While it’s not desirable, the reality is that employees move between jobs much more frequently compared to even a decade ago, and having a documented process allows you to continue previous processes with minimal disruption to operations.

While the life cycle of employee turnover isn’t something you can control, your standard process is.

Again, a comprehensive software package should be able to capture data and have a space for documenting and supporting processes.

Train and share knowledge with staff

Ensuring that your employees have the required knowledge of both your business and their role is critical to the success of a transportation business.

Knowing how everything works and being able to complete tasks with full proficiency is the key to getting everything moving efficiently and will make or break your business. This comes down to onboarding everyone and making them familiar with the processes that are already established.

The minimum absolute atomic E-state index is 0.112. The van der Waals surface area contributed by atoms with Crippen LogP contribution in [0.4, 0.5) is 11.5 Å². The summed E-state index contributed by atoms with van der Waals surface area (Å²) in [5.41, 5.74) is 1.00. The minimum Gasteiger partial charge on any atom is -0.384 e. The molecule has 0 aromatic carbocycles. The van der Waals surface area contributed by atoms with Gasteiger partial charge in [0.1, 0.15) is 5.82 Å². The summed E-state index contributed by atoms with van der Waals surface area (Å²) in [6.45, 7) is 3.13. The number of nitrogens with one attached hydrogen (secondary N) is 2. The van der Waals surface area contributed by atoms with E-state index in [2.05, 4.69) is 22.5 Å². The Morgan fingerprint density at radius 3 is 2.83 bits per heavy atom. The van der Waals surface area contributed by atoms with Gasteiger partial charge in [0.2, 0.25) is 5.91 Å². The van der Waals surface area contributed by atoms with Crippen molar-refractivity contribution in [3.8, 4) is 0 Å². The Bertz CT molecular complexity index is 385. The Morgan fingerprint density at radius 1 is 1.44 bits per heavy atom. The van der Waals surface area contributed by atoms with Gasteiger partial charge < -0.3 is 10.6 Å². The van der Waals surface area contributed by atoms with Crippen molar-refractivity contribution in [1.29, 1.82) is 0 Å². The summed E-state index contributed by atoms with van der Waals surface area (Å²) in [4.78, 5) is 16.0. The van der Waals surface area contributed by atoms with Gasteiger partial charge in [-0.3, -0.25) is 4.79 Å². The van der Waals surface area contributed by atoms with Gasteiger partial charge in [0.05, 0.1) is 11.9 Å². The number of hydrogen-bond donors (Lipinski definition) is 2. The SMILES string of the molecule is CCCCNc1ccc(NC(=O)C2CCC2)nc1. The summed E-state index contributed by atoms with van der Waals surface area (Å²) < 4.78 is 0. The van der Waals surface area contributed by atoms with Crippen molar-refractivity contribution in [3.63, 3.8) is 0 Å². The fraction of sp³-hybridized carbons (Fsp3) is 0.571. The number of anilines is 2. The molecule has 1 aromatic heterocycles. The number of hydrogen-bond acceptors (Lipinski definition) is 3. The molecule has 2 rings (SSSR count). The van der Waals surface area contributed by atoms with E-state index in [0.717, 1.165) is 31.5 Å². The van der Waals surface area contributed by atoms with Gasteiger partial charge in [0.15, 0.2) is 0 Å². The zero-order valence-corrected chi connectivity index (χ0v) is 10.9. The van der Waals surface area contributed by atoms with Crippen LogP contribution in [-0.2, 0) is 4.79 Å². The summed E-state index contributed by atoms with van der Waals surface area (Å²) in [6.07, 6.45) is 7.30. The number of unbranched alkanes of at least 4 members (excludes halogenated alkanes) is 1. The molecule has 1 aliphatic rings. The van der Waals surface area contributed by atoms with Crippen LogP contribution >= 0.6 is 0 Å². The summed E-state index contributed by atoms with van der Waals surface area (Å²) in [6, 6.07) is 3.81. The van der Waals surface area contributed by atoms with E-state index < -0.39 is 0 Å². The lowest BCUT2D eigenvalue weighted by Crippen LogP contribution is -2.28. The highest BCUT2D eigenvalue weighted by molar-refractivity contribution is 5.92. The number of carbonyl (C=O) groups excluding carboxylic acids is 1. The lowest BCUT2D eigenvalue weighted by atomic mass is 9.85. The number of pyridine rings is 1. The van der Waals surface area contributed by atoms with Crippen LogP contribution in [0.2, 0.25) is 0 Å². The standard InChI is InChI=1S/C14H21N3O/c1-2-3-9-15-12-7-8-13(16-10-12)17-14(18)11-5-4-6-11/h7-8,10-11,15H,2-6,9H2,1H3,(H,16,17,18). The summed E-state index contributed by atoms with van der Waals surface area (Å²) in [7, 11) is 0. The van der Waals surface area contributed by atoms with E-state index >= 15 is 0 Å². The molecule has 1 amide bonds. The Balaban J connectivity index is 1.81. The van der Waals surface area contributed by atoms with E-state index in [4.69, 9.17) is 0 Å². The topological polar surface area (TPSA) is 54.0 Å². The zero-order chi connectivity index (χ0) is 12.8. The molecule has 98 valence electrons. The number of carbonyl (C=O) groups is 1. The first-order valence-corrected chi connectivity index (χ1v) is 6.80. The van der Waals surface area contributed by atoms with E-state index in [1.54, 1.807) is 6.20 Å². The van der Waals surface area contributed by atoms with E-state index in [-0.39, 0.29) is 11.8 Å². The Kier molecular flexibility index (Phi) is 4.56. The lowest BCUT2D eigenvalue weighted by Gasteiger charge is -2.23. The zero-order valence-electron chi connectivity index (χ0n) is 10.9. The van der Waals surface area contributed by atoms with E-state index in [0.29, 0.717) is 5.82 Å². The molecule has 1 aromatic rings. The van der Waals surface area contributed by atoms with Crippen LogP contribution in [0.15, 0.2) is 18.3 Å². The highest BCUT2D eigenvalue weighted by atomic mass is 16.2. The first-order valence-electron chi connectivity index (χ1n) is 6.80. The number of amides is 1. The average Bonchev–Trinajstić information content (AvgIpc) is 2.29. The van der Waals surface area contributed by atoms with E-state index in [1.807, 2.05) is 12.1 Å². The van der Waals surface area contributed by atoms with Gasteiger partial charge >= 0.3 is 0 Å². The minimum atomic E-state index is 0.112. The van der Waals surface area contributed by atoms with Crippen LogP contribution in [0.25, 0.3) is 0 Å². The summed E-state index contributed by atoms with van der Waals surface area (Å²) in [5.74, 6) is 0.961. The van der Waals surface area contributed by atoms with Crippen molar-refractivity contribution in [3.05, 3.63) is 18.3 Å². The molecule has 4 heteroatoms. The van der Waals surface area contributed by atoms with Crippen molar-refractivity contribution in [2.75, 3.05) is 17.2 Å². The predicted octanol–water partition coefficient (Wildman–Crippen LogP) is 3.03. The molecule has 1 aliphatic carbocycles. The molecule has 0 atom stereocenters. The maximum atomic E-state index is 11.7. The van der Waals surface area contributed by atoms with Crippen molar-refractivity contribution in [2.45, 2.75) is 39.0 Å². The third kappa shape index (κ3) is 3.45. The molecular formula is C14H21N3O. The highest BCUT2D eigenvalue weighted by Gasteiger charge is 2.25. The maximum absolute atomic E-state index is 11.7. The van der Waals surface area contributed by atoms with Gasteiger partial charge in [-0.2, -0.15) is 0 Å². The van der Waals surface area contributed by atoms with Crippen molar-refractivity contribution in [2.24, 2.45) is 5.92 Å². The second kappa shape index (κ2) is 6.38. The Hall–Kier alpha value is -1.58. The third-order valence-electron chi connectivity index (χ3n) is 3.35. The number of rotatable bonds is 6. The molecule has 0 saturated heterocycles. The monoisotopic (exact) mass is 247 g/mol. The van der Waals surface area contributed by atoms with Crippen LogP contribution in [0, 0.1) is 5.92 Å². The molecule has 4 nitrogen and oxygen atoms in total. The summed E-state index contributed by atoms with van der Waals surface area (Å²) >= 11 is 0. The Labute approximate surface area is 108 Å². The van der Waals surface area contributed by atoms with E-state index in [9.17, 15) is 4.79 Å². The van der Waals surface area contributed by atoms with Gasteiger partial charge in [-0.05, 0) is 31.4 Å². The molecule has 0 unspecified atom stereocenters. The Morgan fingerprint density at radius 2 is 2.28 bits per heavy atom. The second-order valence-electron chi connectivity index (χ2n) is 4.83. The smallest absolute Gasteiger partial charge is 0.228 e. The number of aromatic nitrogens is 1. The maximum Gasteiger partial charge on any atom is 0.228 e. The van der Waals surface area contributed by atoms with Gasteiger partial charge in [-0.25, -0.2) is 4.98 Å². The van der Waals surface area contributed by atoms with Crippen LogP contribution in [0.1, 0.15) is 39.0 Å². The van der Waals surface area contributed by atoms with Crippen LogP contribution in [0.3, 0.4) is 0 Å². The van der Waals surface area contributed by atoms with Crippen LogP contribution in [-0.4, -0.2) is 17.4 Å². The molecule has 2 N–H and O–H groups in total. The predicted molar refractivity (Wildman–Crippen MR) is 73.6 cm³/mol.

Again, having a software solution in place where knowledge is centralized for every employee will ensure that everyone in the business is working towards the same set of objectives. Having a policy that everyone is familiar with is also a prerequisite for any successful team.

Open communication systems

Last but not least, having open communication between logistics, drivers, and admin staff will be crucial to success.

Unlike any other business, the need for open communication is dictated by the fast-moving, multi-layered activities of a transportation team. As inventory and products move around a warehouse, it is critical that everyone knows where everything is at any given time.

Having a software solution in place that allows everyone to communicate openly back and forth helps to cut down on unnecessary mistakes and avoid conflict between different parties. While it is usually part of a logistics software package, sometimes tools like Slack or Microsoft Teams are suitable in larger organizations as part of a wider ERP system.

Building a logistics team

Logistics management is a key part of the success of any business that handles physical goods. Regardless of the size of the business, having a process in place, and employees with the right experience is the key to keeping everyone from your staff to customers happy, and enduring that your business maximizes profits.